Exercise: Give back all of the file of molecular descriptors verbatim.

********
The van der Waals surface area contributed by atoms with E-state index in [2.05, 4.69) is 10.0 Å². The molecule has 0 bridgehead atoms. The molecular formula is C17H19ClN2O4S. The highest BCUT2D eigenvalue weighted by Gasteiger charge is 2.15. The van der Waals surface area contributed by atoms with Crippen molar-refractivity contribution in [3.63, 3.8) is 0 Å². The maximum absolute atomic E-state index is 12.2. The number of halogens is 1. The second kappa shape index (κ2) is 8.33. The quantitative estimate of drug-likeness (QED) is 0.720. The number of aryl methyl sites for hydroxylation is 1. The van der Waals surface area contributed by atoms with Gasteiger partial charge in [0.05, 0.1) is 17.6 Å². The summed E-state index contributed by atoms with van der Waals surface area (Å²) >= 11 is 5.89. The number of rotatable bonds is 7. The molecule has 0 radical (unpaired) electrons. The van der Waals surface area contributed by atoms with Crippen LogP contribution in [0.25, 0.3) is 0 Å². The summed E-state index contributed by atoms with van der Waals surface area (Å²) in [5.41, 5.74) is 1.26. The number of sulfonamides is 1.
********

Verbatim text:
The van der Waals surface area contributed by atoms with E-state index in [2.05, 4.69) is 10.0 Å². The molecule has 0 bridgehead atoms. The molecular formula is C17H19ClN2O4S. The highest BCUT2D eigenvalue weighted by Gasteiger charge is 2.15. The van der Waals surface area contributed by atoms with Crippen molar-refractivity contribution in [3.63, 3.8) is 0 Å². The maximum absolute atomic E-state index is 12.2. The number of halogens is 1. The second kappa shape index (κ2) is 8.33. The quantitative estimate of drug-likeness (QED) is 0.720. The number of aryl methyl sites for hydroxylation is 1. The van der Waals surface area contributed by atoms with Gasteiger partial charge in [0.05, 0.1) is 17.6 Å². The summed E-state index contributed by atoms with van der Waals surface area (Å²) >= 11 is 5.89. The number of rotatable bonds is 7. The molecule has 0 radical (unpaired) electrons. The van der Waals surface area contributed by atoms with Crippen LogP contribution in [0.25, 0.3) is 0 Å². The summed E-state index contributed by atoms with van der Waals surface area (Å²) in [5.41, 5.74) is 1.26. The number of sulfonamides is 1.